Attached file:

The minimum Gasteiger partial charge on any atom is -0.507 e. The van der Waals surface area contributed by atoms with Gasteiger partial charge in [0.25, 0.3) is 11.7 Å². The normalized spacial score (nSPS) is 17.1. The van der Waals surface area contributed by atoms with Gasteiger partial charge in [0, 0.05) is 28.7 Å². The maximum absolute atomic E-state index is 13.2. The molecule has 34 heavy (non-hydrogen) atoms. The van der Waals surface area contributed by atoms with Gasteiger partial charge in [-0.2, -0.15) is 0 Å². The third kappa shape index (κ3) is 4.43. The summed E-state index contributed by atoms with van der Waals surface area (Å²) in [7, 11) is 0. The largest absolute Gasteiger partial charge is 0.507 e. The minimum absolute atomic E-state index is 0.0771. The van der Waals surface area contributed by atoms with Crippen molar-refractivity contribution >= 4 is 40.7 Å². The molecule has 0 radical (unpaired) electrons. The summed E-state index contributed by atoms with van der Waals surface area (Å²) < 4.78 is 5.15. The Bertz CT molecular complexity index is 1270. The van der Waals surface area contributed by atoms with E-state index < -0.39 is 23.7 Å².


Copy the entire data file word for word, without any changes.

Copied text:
The minimum Gasteiger partial charge on any atom is -0.507 e. The van der Waals surface area contributed by atoms with Gasteiger partial charge in [0.25, 0.3) is 11.7 Å². The normalized spacial score (nSPS) is 17.1. The van der Waals surface area contributed by atoms with Gasteiger partial charge in [0, 0.05) is 28.7 Å². The maximum absolute atomic E-state index is 13.2. The molecule has 34 heavy (non-hydrogen) atoms. The van der Waals surface area contributed by atoms with Gasteiger partial charge in [-0.2, -0.15) is 0 Å². The third kappa shape index (κ3) is 4.43. The summed E-state index contributed by atoms with van der Waals surface area (Å²) in [7, 11) is 0. The largest absolute Gasteiger partial charge is 0.507 e. The minimum absolute atomic E-state index is 0.0771. The van der Waals surface area contributed by atoms with Crippen molar-refractivity contribution >= 4 is 40.7 Å². The molecule has 0 radical (unpaired) electrons. The summed E-state index contributed by atoms with van der Waals surface area (Å²) < 4.78 is 5.15. The Bertz CT molecular complexity index is 1270. The van der Waals surface area contributed by atoms with E-state index < -0.39 is 23.7 Å².